Dinghy; speaker; MMSI; electrical; autopilot

Last week was my first week on my new three-day part time work schedule.  I was hoping to spend Thursday on some work for the boatlogger project but instead ended up organizing and dealing with tax issues all day.  Friday I stopped by Sim Lim Tower in the morning to pick up some small parts and soldering tools, and then headed to the boat for the rest of the day.

I started by removing the ancient black rub rail from the dinghy.  It has been causing consternation since I got the boat: it’s this ancient rubber that discards black residue over anything that touches it, and it’s already ruined a few shirts (and not just mine).  Probably I’ll need to replace it with some kind of new rub rail but step one was just getting it off.  It turned out to be pretty easy: the rub rail was held on by 50 or so screws and some mostly brittle glue.  After the screws were out a gentle pull took the whole rub rail off, although some bits of the dinghy came with it (parts of the ply underneath were a little rotten).  I was hoping to clean and sand the exterior of the dinghy in preparation for some fixing (epoxy putty) and painting, but it was just too hot in the sun to keep at it.  So, the dinghy’s sitting there ugly and rub rail-less for now.  I suppose I could save myself some trouble and just get a new inflatable dinghy, but I kind of like the hard one — it’s got character, and it’s not really all that unwieldy.  We’ll see.

I spent the rest of the day inside.  Doug and I ran a new speaker wire for the starboard cabin speaker, which was kind of a job: the stereo is on the port side and we followed the path of the old speaker wire, which ran behind the galley stove, down into the bilge, through the engine compartment, and up behind the nav station.  Worth it because now we can tune in in stereo, which is really nice.  We discussed the stereo’s always-on wire, which keeps its memory and settings intact when it’s otherwise off, and Doug did some tests to see if we could get away with plugging the always-on into a 9V battery since it doesn’t draw much power… except it does, when the stereo is on (the stereo draws its main power through the always-on line if it’s connected).  Probably we’ll run a wire back to the batteries or an always-on bus during the upcoming electrical overhaul.

I wound down the day by sorting through a couple toolboxes left by the previous owner, taking stock of their contents (voluminous), and sorting and cleaning them to my liking.  I still have another toolbox and a whole bunch of random cubbyholes to sort through — the previous owner had a lot of tools and parts, which is a good thing.

I also called up my old friend Ima at Telaga Harbor after being forwarded to her by someone at SKMM (Malaysia’s FCC).  She said she can help me file the paperwork for an MMSI, and that it’ll probably take 3-4 weeks after filing for them to assign a number.  From my previous experience with Malaysian agencies, I suspect that actually means 6-8 weeks (with a lot of inquiries on my part).  A bit frustrating.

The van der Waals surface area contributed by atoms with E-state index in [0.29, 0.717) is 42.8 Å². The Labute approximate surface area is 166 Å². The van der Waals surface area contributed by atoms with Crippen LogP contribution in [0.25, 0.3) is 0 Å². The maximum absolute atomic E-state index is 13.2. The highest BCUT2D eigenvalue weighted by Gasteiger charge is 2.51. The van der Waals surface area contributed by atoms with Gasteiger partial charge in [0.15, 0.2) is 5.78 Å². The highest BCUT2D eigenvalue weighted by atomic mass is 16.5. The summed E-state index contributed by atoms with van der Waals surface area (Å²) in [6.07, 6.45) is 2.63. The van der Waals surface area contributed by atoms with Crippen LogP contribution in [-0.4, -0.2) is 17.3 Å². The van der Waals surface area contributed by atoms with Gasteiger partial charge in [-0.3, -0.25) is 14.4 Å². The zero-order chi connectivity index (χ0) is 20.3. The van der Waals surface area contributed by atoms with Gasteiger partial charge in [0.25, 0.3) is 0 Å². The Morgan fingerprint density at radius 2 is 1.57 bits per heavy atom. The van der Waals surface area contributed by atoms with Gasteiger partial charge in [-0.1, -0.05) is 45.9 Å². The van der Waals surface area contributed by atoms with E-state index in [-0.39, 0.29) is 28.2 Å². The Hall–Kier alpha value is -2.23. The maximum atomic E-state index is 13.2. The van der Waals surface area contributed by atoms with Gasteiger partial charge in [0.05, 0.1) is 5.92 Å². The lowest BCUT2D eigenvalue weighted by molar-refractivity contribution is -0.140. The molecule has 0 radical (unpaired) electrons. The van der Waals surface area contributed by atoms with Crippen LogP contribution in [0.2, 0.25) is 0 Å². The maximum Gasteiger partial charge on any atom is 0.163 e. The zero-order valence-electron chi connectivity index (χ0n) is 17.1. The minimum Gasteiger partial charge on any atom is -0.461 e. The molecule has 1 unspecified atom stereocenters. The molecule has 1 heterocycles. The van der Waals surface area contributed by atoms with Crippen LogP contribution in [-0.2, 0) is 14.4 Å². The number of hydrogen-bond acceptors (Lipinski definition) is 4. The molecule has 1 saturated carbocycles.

Today I spoke with Neo from Best Marine Electrical who says the remaining parts for my new electrical system should arrive tomorrow, and he can begin work Wednesday.  I still haven’t gotten a quote out of him, but I’m excited to get started as soon as we agree on the price.  His latest estimate is only about a week’s worth of work to install new panels, new battery switches, battery charger, echo~charge, do various rewiring and cleanup, and so on.  I’m guessing two weeks but wouldn’t mind a pleasant surprise.

Tonight I dug into the electrical cabinet in preparation.  I removed the old inverter, a TRACE 2012 2kW modified sine wave inverter that the previous owner said wasn’t working, and which I think looks too ugly and unused to try for fear of starting a fire.  I don’t really have much use for it now anyway, and I have a much smaller 500W MSW inverter which is fine for charging various things and the like.  I’ll probably hang on to the old inverter anyway to try it out when I have some time.

Underneath the inverter is access to the grounding plate.  There’s some corrosion on the terminal bolts but not a huge amount.  I didn’t get around to taking photos yet but will soon.  Instead, I spent a while beginning to clean out the filth from the grounding plate’s cubbyhole and the rest of the electrical cabinet.  I say “beginning” because to really properly clean everything will require pulling out most of the wiring, sanding, and painting; I’ll talk with the electrician about that this week.

I finished up this evening by taking a look at the autopilot, which hasn’t been working for a while.  Once I got access to the drive unit (it’s chain-driven from an electric motor) the problem was really obvious: the chain slipped off the drive motor and steering gears.  Doug noticed the autopilot motor is on an adjustable mount and is far too close to the steering gear, so the chain is extremely loose.  (I again didn’t take photos but will soon.)  The bolts appeared tight but I didn’t feel like getting a wrench and really solving the problem since it was after midnight.  I’m not sure how the motor became so horribly mis-adjusted.  Doug suggested it might make sense to refasten the motor with a torque wrench after adjusting.  Probably the autopilot will have to be recalibrated after fixing.  While I was poking my head around the autopilot I also noticed the data lines from the drive unit are not in use.

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